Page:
It swims, Basil. The tank is a large one, easily seven feet tall and equally long and wide. It's built into the back wall of the house, and every sharp turn that fish makes, with the long flowing fins following behind it like transparent ghosts, is highlighted by currents of glowing water.

The crew and I found the house after diving. Part of the town we touched down in, it's under the water. Maybe it flooded. One of the engineers pointed out a break in the nearby mountains, something he suspects is a dam that burst and flooded the surrounding areas.

There's a village beneath the water, Basil. Ruins dusted along the bottom of the seafloor, countless houses resting a distance away from what had once been the endings of a cliff. Now that cliff overlooks a chasm instead of the ocean it had once watched. Did the stones scream when they were buried by a flood of raging water? What do you think, Basil?

The house with the fish tank, that's my house. The others were a bit unnerved by the clean fish tank in the middle of a ruin cut off by copious volumes of water. For me, it is more of a story waiting to unfold.

I named the fish Basil. I might not have you here, but I did warn you I would name my first pet off-world after someone in the family. Did you know I would name it after you? Did you assume? Did I leave any clues?

How are your husband and the kids? Is everyone okay?

You'll need to send me some new pictures to hang on my wall.

The Dead Sea Sings At Night. Do You Hear It, Basil?

Sometimes, I question if this world is a dream. Am I still floating in the starship? I remember the embrace of the darkness, how I floated in the heart of a ship that screamed around me.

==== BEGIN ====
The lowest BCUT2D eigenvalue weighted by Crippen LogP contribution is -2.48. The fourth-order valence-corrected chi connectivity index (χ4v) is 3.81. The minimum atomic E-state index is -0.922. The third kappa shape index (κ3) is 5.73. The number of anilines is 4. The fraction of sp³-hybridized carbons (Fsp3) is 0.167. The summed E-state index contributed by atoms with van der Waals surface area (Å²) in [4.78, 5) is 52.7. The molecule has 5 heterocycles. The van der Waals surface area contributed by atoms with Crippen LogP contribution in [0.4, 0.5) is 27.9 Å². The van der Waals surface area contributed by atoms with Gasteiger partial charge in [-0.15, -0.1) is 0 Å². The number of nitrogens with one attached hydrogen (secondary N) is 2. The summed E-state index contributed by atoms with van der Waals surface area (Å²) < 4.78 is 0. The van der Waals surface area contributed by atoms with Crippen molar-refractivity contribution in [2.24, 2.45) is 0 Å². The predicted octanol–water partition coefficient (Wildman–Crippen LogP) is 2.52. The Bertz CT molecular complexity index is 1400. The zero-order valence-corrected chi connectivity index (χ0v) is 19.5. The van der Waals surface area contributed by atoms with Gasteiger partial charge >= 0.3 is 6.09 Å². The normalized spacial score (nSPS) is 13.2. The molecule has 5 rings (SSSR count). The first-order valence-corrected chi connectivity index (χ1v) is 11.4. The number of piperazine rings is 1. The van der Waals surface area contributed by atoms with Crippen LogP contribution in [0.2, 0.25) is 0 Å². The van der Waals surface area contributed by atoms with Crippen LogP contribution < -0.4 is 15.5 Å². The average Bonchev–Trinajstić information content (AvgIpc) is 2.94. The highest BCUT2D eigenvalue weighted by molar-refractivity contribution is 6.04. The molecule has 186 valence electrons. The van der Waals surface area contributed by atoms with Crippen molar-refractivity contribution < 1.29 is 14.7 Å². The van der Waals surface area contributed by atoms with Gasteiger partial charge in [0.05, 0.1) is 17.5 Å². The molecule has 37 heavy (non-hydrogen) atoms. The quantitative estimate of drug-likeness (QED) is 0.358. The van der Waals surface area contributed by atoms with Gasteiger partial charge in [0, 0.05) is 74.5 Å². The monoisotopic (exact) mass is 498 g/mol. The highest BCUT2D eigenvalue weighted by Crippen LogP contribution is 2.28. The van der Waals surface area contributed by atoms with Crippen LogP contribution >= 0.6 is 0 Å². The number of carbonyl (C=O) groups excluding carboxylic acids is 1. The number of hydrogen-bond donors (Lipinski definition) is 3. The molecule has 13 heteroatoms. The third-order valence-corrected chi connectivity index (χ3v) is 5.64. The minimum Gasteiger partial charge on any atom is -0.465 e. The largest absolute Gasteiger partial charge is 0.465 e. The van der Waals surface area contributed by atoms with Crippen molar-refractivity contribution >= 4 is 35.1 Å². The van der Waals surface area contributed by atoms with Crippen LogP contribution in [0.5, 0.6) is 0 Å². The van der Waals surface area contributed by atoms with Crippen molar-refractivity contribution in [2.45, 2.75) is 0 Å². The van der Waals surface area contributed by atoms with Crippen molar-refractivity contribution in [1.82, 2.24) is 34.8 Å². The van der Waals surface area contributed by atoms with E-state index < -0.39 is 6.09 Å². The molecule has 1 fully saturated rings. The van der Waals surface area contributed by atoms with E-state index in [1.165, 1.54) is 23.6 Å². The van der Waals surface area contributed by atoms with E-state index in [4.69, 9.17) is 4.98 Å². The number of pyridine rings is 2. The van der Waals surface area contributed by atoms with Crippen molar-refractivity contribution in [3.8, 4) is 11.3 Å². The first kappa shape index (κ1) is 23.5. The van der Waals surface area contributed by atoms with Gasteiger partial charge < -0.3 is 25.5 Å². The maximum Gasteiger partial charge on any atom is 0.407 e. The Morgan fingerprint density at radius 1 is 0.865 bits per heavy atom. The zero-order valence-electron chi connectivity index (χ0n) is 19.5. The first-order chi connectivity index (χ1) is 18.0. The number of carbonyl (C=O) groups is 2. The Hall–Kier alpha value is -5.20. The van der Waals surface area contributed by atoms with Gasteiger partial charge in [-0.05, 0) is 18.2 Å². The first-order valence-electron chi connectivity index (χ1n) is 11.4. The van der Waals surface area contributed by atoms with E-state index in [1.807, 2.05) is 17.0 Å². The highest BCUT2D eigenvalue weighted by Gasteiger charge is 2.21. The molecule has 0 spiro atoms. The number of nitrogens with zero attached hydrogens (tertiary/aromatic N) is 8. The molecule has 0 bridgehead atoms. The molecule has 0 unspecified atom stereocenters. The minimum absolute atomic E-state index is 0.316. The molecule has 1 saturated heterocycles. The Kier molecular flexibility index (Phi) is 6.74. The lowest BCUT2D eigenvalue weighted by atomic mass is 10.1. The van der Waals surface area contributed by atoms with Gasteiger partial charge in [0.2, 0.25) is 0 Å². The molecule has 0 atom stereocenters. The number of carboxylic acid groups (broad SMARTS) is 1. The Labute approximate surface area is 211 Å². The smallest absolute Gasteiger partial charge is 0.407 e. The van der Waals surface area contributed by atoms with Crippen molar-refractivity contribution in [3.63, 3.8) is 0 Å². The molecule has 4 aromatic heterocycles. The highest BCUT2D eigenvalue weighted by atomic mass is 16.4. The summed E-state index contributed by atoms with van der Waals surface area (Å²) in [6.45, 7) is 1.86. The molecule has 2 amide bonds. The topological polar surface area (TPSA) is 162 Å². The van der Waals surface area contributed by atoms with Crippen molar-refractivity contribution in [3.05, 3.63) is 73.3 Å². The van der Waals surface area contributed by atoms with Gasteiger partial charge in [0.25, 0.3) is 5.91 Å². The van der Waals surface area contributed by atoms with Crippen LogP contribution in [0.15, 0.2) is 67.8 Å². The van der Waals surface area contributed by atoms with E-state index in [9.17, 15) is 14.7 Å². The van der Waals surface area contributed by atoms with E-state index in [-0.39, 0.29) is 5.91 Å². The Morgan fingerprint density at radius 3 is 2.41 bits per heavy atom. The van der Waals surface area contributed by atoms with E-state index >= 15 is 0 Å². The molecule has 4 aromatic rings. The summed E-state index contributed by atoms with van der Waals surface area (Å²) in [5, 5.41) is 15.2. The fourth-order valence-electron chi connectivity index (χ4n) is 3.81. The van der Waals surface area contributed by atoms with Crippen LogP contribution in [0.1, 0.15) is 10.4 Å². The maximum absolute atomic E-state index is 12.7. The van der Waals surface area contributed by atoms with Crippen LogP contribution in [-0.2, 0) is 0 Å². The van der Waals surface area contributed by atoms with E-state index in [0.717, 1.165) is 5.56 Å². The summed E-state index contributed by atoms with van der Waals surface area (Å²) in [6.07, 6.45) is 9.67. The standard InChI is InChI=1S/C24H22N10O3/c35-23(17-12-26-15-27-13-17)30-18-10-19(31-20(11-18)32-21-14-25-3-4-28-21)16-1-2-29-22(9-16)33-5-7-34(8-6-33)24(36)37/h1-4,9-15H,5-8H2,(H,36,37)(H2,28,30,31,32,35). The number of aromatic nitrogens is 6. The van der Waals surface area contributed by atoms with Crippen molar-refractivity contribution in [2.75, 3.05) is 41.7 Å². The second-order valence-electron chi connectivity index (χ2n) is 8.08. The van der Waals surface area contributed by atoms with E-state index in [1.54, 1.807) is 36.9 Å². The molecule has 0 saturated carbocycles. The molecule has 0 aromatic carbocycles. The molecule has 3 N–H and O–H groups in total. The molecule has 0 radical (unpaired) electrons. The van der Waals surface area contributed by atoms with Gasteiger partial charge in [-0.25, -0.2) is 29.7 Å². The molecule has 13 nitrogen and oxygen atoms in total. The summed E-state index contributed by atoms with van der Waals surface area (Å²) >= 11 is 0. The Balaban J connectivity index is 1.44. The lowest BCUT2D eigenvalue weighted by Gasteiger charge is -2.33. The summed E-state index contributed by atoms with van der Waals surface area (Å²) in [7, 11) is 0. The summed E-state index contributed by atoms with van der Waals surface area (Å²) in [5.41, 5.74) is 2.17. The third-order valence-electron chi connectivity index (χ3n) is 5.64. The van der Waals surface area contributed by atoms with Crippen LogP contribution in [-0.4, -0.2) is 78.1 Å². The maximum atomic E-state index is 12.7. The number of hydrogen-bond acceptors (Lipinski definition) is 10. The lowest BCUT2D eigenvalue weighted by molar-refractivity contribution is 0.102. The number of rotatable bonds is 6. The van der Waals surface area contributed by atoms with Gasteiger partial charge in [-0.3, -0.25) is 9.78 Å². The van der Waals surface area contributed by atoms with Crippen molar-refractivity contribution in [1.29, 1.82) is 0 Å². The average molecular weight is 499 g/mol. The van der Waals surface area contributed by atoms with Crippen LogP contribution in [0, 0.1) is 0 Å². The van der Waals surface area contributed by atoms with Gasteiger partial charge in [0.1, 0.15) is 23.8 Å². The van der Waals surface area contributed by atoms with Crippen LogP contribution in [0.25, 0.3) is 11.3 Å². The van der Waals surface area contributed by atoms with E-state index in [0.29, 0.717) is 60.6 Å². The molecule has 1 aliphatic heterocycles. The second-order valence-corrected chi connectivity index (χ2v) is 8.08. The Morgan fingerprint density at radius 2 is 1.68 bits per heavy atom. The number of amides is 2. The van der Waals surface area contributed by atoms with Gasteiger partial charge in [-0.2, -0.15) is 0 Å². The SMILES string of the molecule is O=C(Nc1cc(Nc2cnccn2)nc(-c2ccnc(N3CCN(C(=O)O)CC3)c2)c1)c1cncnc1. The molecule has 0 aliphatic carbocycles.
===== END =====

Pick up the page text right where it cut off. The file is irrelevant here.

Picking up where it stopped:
I remember that thing coming towards me.

Then there was nothing but darkness, a burst of light, and a ship being dragged through the atmosphere of a strange, alien world. Is that how it ended up on Earth? I wish you were here, Basil. I'm sure you would have some interesting insights about everything happening these days.

At night, when I'm resting in bed, I can hear music. When it's dark, the ocean begins to glow. I can see it through the fish tank. It's a wall of glass and water, and I took a lot of time cleaning it so I could see beyond.

The view is a dream, Basil. The ocean, Basil, the ocean swells and crashes. Everything the water touches glows, streaks of color cutting through stone and sand. It's when I'm almost asleep that the sounds come, the distant whisper of music rolling over the waves like a siren's song.

It's those nights, Basil, that I find myself standing on the shore on the edge of the ocean. The water whirls around my ankles, the skin glowing even after the tide pulls back for a moment. Then it comes rushing in, soaking the nightgown I wear to bed and wetting my hair.

I see my reflection in the water, then.

Like a ghost, the vision I see on the waves of the sea is strange. Alien.

One wrong move and I'll vanish. The light will go out, Basil. Forever.

If I turn and look towards the house, I can see that fish tank. If I look higher, I will see something else. A shimmering dome encases the town, Basil. The lights of the camp the crew set up dance across the glass-like barrier, and there is infinite darkness just above save for the gaping wound our ship had crashed through.

The sea in Castranova is dead, Basil, but I can't help but question:

Are we trapped within a prison of our own? A Dead Sea aquarium?

Sci FiShort Story

About the Creator

Brittany Miller

As a writer who loves the fantastical and unnatural, Brittany enjoys writing fictional stories that fall into the fantasy and horror genres.

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  • Caroline Jane2 years ago

    Fabulous imagery. 🥰